PROMINENT figures in the Yes campaign last night welcomed the First Minster’s pledge to renew the battle for an independent Scotland.

Tommy Sheppard, a key activist in the battle ahead of the 2014 referendum, was delighted with Nicola Sturgeon’s intervention made during a New Year’s debate in Holyrood.

“Her comments are extremely welcome,” he said.

“No one should really be surprised by them, however. Nicola leads a party whose principle reason is to secure self-government for our country. But her comments are very welcome as our critics are trying to drive wedges between those in the Yes campaign by suggesting some have gone cold on the idea. But to show that we are just as hot as ever is important.”

Sheppard, who was a key organiser of the Yes movement in Edinburgh and is now an SNP MSP in the city, added: “Scotland is very much on a journey of which September 18 was a step.

“Even though we didn’t take a great leap forward then, the journey continues and in many ways the journey is continuing with a population that is more relaxed about its collective self that it ever has been....[Independence] has come to be the natural order of things rather than some distant dream on the horizon.”

Ronnie Cowan, who was the Yes campaign manager for Inverclyde and is now the SNP MP for the area, added: “The campaign for independence didn’t stop on the 19 September. Independence is the end goal, always has been and always will be.

“In the face of five more years of Tory austerity, that is being forced on Scotland from Westminster, people are seeing that Scotland could and should manage its own affairs.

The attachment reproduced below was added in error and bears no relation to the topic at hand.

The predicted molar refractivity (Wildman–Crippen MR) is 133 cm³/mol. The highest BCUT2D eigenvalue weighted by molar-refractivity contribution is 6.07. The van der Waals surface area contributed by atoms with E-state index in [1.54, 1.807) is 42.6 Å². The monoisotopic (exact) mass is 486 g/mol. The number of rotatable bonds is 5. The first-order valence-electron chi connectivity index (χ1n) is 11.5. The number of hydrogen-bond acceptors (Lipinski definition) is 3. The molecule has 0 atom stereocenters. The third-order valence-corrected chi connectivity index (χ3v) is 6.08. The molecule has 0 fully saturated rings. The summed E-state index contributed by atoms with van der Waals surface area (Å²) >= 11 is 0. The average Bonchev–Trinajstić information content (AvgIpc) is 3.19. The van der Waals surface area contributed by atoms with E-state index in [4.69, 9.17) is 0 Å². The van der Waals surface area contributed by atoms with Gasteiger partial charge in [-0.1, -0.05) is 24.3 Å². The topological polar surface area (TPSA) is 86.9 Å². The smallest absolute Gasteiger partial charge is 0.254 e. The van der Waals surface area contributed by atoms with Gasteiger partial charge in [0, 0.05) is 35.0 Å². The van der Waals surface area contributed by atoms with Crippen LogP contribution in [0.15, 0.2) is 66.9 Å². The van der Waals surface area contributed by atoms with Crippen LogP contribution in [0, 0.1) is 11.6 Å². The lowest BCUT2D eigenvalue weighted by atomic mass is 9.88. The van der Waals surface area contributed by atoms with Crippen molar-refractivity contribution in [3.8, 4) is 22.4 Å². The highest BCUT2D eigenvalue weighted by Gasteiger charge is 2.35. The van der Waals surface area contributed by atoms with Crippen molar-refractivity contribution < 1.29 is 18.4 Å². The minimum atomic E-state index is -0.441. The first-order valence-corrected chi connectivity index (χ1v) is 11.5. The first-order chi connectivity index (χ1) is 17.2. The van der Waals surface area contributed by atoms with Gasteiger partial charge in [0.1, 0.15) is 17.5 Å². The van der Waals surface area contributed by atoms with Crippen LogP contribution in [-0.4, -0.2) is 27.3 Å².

“I shall be delighted when we decide that indyref2 is on the cards and once again look forward to running a vibrant, positive campaign. The electorate of Scotland are better informed and more engaged than ever. We shall learn from our previous campaigns and this time we shall deliver independence.”

Mike Small, editor of the pro-independence online magazine Bella Caledonia, welcomed the SNP’s re-commitment to independence, but he added that more needed to be done in terms of “bold” and “innovative” policy to build the case for it and win people’s confidence.

“A timid business-as-usual government won’t win people over to the big changes required,” he added.

“It would be good to see the SNP lead some participatory processes to look at some of the issues facing an independent Scotland and it would also be good to see some real innovation in the way we are governed. How do we build a genuine alternative to the austerity economy? How do we make the transition to a low-carbon society as we witness the devastation of climate change around us? How do we begin to tackle our health crisis? These questions need to be at the heart of the proposals for an independent Scotland.”

Sturgeon’s comments, in which she said she was “confident” of persuading a majority of Scots to support independence over the coming years, were the most significant reaffirmation of her party’s commitment to independence since the referendum, which was lost by the Yes alliance by 45 per cent to 55 per cent.

Last year former First Minister Alex Salmond said a second referendum was “inevitable” and could be triggered by the Tory Government’s continued austerity agenda, plans to allow only English MPs to vote on English legislation, as well as a British exit from the European Union, following a referendum on membership due before the end of next year.

Last night the First Minister’s comments were backed by the Scottish Greens and radical alliance Rise.

Patrick Harvie MSP, finance and constitution spokesman for the Scottish Greens, said his party too would be bringing forward “a bold package of ideas” ahead of the May elections to develop the case for independence.

“We will continue to research and put forward proposals which show the opportunities for an independent Scotland to prioritise equality and sustainability, and how to overcome the challenges of such a bold journey,” he said.

A spokesman for RISE added: “Nicola Sturgeon’s comments are welcome, but no single party can deliver independence for Scotland, a plurality of voices is essential.”